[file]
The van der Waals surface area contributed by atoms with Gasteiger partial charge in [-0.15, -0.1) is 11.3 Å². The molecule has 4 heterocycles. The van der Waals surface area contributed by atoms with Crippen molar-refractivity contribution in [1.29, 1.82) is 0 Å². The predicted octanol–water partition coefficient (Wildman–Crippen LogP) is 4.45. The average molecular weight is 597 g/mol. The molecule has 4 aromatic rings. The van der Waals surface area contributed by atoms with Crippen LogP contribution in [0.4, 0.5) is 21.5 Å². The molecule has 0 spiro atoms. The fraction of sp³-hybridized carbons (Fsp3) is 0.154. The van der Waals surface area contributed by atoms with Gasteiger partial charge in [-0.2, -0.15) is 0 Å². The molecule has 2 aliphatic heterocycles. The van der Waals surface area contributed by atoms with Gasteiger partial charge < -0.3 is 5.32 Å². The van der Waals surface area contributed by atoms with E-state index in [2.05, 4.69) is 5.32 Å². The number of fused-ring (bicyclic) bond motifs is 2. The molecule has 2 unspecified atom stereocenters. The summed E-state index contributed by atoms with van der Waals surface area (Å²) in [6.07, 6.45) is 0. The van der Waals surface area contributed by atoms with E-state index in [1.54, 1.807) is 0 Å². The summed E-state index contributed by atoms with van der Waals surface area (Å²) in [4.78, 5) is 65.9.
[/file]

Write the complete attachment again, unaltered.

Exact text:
The van der Waals surface area contributed by atoms with Gasteiger partial charge in [-0.15, -0.1) is 11.3 Å². The molecule has 4 heterocycles. The van der Waals surface area contributed by atoms with Crippen molar-refractivity contribution in [1.29, 1.82) is 0 Å². The predicted octanol–water partition coefficient (Wildman–Crippen LogP) is 4.45. The average molecular weight is 597 g/mol. The molecule has 4 aromatic rings. The van der Waals surface area contributed by atoms with Crippen LogP contribution in [0.4, 0.5) is 21.5 Å². The molecule has 0 spiro atoms. The fraction of sp³-hybridized carbons (Fsp3) is 0.154. The van der Waals surface area contributed by atoms with Gasteiger partial charge in [-0.2, -0.15) is 0 Å². The molecule has 2 aliphatic heterocycles. The van der Waals surface area contributed by atoms with Gasteiger partial charge < -0.3 is 5.32 Å². The van der Waals surface area contributed by atoms with E-state index in [2.05, 4.69) is 5.32 Å². The number of fused-ring (bicyclic) bond motifs is 2. The molecule has 2 unspecified atom stereocenters. The summed E-state index contributed by atoms with van der Waals surface area (Å²) in [6.07, 6.45) is 0. The van der Waals surface area contributed by atoms with E-state index in [1.54, 1.807) is 0 Å². The summed E-state index contributed by atoms with van der Waals surface area (Å²) in [4.78, 5) is 65.9.